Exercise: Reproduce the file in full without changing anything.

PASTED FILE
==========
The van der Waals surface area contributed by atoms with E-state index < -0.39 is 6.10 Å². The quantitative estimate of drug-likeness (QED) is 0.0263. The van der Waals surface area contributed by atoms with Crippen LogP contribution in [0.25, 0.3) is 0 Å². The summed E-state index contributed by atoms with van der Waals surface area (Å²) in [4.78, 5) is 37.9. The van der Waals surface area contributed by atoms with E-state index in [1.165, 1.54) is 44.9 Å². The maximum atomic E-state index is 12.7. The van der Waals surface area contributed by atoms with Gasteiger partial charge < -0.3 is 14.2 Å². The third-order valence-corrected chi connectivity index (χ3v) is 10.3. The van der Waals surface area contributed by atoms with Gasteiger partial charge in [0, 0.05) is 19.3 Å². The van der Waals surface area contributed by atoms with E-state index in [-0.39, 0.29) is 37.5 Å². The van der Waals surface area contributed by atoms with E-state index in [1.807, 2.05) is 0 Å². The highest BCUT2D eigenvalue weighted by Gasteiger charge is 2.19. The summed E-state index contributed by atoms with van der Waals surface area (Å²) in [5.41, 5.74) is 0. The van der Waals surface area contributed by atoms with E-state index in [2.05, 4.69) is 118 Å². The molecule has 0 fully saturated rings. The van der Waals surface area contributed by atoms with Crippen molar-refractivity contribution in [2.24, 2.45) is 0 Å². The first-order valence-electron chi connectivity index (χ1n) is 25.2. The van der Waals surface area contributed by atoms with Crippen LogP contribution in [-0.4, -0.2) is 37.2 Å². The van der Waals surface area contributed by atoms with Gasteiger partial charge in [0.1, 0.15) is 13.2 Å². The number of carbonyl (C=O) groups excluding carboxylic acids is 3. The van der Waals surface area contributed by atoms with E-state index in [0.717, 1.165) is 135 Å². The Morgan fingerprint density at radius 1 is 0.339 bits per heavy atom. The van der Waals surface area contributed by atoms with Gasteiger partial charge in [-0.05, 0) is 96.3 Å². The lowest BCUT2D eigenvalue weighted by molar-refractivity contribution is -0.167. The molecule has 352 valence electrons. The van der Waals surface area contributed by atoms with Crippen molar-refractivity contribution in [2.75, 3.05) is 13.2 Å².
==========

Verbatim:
The van der Waals surface area contributed by atoms with E-state index < -0.39 is 6.10 Å². The quantitative estimate of drug-likeness (QED) is 0.0263. The van der Waals surface area contributed by atoms with Crippen LogP contribution in [0.25, 0.3) is 0 Å². The summed E-state index contributed by atoms with van der Waals surface area (Å²) in [4.78, 5) is 37.9. The van der Waals surface area contributed by atoms with E-state index in [1.165, 1.54) is 44.9 Å². The maximum atomic E-state index is 12.7. The van der Waals surface area contributed by atoms with Gasteiger partial charge < -0.3 is 14.2 Å². The third-order valence-corrected chi connectivity index (χ3v) is 10.3. The van der Waals surface area contributed by atoms with Gasteiger partial charge in [0, 0.05) is 19.3 Å². The van der Waals surface area contributed by atoms with E-state index in [-0.39, 0.29) is 37.5 Å². The van der Waals surface area contributed by atoms with E-state index in [1.807, 2.05) is 0 Å². The highest BCUT2D eigenvalue weighted by Gasteiger charge is 2.19. The summed E-state index contributed by atoms with van der Waals surface area (Å²) in [5.41, 5.74) is 0. The van der Waals surface area contributed by atoms with E-state index in [2.05, 4.69) is 118 Å². The molecule has 0 fully saturated rings. The van der Waals surface area contributed by atoms with Crippen molar-refractivity contribution in [2.24, 2.45) is 0 Å². The first-order valence-electron chi connectivity index (χ1n) is 25.2. The van der Waals surface area contributed by atoms with Crippen LogP contribution in [-0.4, -0.2) is 37.2 Å². The van der Waals surface area contributed by atoms with Gasteiger partial charge in [0.1, 0.15) is 13.2 Å². The number of carbonyl (C=O) groups excluding carboxylic acids is 3. The van der Waals surface area contributed by atoms with E-state index in [0.717, 1.165) is 135 Å². The Morgan fingerprint density at radius 1 is 0.339 bits per heavy atom. The van der Waals surface area contributed by atoms with Gasteiger partial charge in [-0.05, 0) is 96.3 Å². The lowest BCUT2D eigenvalue weighted by molar-refractivity contribution is -0.167. The molecule has 352 valence electrons. The van der Waals surface area contributed by atoms with Crippen molar-refractivity contribution in [2.75, 3.05) is 13.2 Å².